I started using the Internet back in my days as a graduate student at Dartmouth College. My earliest Usenet post archived on Google is 10987@dartvax.Dartmouth.EDU posted from a Sun 3/160 in November 1988, almost three years after the first meeting of the Internet Engineering Taskforce. Fast forward to 1992 and the publication of the first edition of Zen and the Art of the Internet. This was a pretty comprehensive guide and is still a useful document although it does not even mention the World Wide Web which was at that time still waiting in the wings (see this potted history of the Web).
But what about the present - and indeed the future? The information is out there just waiting for anyone with spare time and a web browser. I normally use Google for searching but have been trying out alltheweb as an alternative. Other useful points of reference are the Open Directory Project, Wikipedia and Internet Archive. For news I recommend getting to grips with RSS and if you are involved in creating web content do us a favour and follow W3C recommendations!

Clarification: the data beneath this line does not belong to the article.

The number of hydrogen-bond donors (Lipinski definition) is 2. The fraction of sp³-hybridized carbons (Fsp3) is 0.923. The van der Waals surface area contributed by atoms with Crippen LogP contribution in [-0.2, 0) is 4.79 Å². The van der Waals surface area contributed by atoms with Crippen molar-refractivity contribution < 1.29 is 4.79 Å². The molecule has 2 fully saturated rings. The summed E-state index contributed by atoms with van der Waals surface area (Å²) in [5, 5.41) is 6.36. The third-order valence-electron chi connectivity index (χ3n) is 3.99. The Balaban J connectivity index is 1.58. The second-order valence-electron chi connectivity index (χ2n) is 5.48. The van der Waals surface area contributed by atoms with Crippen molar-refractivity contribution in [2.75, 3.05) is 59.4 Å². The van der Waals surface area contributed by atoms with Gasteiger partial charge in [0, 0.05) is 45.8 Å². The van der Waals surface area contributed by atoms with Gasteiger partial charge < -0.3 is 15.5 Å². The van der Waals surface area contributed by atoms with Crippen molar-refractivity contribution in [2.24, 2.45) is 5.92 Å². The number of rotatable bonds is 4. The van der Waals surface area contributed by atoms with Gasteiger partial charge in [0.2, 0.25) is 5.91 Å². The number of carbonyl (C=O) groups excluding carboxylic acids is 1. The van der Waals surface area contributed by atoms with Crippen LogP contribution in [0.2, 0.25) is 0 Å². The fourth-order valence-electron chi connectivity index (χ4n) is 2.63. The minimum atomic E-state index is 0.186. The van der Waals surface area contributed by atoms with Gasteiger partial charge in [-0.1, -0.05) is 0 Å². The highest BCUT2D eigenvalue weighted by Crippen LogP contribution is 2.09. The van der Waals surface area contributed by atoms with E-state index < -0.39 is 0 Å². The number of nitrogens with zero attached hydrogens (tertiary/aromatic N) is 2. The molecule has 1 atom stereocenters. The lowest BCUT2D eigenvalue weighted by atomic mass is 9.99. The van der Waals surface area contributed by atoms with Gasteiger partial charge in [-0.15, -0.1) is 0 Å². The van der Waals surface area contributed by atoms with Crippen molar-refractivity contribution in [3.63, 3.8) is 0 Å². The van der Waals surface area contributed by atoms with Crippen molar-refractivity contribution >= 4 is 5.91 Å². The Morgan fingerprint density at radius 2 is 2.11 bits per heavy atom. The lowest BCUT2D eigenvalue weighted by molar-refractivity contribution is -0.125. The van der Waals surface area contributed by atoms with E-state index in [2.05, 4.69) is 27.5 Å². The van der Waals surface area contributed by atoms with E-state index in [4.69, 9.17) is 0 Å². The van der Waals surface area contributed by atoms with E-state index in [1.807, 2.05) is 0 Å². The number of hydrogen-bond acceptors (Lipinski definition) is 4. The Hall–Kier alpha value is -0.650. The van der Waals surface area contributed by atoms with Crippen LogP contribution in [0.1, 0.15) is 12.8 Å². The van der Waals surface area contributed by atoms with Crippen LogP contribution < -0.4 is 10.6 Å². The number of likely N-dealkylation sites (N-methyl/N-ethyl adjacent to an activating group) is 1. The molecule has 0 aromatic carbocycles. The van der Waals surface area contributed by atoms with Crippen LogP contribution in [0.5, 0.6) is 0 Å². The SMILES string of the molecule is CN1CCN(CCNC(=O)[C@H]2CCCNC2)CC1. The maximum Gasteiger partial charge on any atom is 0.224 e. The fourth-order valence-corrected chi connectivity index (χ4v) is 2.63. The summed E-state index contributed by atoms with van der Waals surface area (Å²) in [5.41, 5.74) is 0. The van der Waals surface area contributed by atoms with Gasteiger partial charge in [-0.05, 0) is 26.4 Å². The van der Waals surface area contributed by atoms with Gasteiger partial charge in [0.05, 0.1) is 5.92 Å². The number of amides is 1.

I use the Internet for many things but am also fascinated by the technical, political and philosophical issues. Foremost among the political issues are the rights to Privacy and Freedom of Information which are always under threat from powerful forces motivated by ideology or greed. Speaking up for the good Netizens are organisations such as the Electronic Freedom Foundation. Other progressive organisations include the Free Software Foundation and the Open Source Initiative. As William Gibson put it "The future is already here; it's just not evenly distributed yet."
www.zenatode.org.uk Ian Gregory 2010